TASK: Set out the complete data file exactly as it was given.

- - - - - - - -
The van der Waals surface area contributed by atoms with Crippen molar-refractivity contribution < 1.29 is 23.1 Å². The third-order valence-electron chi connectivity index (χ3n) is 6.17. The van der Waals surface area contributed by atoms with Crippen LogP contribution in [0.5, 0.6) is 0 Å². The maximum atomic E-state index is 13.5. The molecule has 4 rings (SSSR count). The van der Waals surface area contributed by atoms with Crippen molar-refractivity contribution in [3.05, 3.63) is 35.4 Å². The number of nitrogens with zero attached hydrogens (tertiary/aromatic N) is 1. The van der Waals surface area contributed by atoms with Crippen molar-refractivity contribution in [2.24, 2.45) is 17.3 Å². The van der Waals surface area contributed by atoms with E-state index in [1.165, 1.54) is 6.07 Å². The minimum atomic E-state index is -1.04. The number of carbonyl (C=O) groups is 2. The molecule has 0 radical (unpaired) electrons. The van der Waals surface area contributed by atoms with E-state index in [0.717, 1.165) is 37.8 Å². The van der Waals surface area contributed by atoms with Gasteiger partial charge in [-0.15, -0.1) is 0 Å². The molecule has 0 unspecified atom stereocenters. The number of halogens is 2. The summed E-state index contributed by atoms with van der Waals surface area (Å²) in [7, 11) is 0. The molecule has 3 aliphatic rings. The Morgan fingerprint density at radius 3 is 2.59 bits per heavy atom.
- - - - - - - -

The van der Waals surface area contributed by atoms with Crippen molar-refractivity contribution < 1.29 is 23.1 Å². The third-order valence-electron chi connectivity index (χ3n) is 6.17. The van der Waals surface area contributed by atoms with Crippen LogP contribution in [0.5, 0.6) is 0 Å². The maximum atomic E-state index is 13.5. The molecule has 4 rings (SSSR count). The van der Waals surface area contributed by atoms with Crippen molar-refractivity contribution in [3.05, 3.63) is 35.4 Å². The number of nitrogens with zero attached hydrogens (tertiary/aromatic N) is 1. The van der Waals surface area contributed by atoms with Crippen molar-refractivity contribution in [2.24, 2.45) is 17.3 Å². The van der Waals surface area contributed by atoms with E-state index in [1.165, 1.54) is 6.07 Å². The minimum atomic E-state index is -1.04. The number of carbonyl (C=O) groups is 2. The molecule has 0 radical (unpaired) electrons. The van der Waals surface area contributed by atoms with E-state index in [0.717, 1.165) is 37.8 Å². The van der Waals surface area contributed by atoms with Gasteiger partial charge in [-0.15, -0.1) is 0 Å². The molecule has 0 unspecified atom stereocenters. The number of halogens is 2. The summed E-state index contributed by atoms with van der Waals surface area (Å²) in [7, 11) is 0. The molecule has 3 aliphatic rings. The Morgan fingerprint density at radius 3 is 2.59 bits per heavy atom.